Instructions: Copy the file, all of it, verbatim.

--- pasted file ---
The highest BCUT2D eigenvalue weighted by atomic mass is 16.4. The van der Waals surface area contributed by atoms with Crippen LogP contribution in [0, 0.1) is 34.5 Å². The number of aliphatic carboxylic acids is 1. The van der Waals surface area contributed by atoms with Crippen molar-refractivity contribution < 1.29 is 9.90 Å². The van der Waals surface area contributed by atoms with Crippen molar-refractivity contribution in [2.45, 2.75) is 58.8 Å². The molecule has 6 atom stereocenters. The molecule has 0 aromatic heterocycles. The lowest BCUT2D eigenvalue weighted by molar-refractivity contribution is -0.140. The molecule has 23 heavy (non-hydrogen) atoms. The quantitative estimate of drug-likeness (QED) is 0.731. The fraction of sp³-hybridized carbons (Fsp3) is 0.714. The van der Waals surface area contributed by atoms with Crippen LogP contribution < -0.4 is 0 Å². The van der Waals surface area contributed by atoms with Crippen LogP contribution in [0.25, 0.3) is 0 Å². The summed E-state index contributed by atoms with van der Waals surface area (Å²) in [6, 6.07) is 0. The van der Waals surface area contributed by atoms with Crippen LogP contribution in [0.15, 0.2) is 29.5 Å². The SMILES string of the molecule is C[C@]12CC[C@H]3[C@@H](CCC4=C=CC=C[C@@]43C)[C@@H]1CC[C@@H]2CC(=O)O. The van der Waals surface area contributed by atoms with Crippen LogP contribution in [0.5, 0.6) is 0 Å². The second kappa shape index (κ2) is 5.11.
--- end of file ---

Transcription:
The highest BCUT2D eigenvalue weighted by atomic mass is 16.4. The van der Waals surface area contributed by atoms with Crippen LogP contribution in [0, 0.1) is 34.5 Å². The number of aliphatic carboxylic acids is 1. The van der Waals surface area contributed by atoms with Crippen molar-refractivity contribution < 1.29 is 9.90 Å². The van der Waals surface area contributed by atoms with Crippen molar-refractivity contribution in [2.45, 2.75) is 58.8 Å². The molecule has 6 atom stereocenters. The molecule has 0 aromatic heterocycles. The lowest BCUT2D eigenvalue weighted by molar-refractivity contribution is -0.140. The molecule has 23 heavy (non-hydrogen) atoms. The quantitative estimate of drug-likeness (QED) is 0.731. The fraction of sp³-hybridized carbons (Fsp3) is 0.714. The van der Waals surface area contributed by atoms with Crippen LogP contribution < -0.4 is 0 Å². The van der Waals surface area contributed by atoms with Crippen LogP contribution in [0.25, 0.3) is 0 Å². The summed E-state index contributed by atoms with van der Waals surface area (Å²) in [6, 6.07) is 0. The van der Waals surface area contributed by atoms with Crippen LogP contribution in [0.15, 0.2) is 29.5 Å². The SMILES string of the molecule is C[C@]12CC[C@H]3[C@@H](CCC4=C=CC=C[C@@]43C)[C@@H]1CC[C@@H]2CC(=O)O. The van der Waals surface area contributed by atoms with Crippen LogP contribution in [0.5, 0.6) is 0 Å². The second kappa shape index (κ2) is 5.11.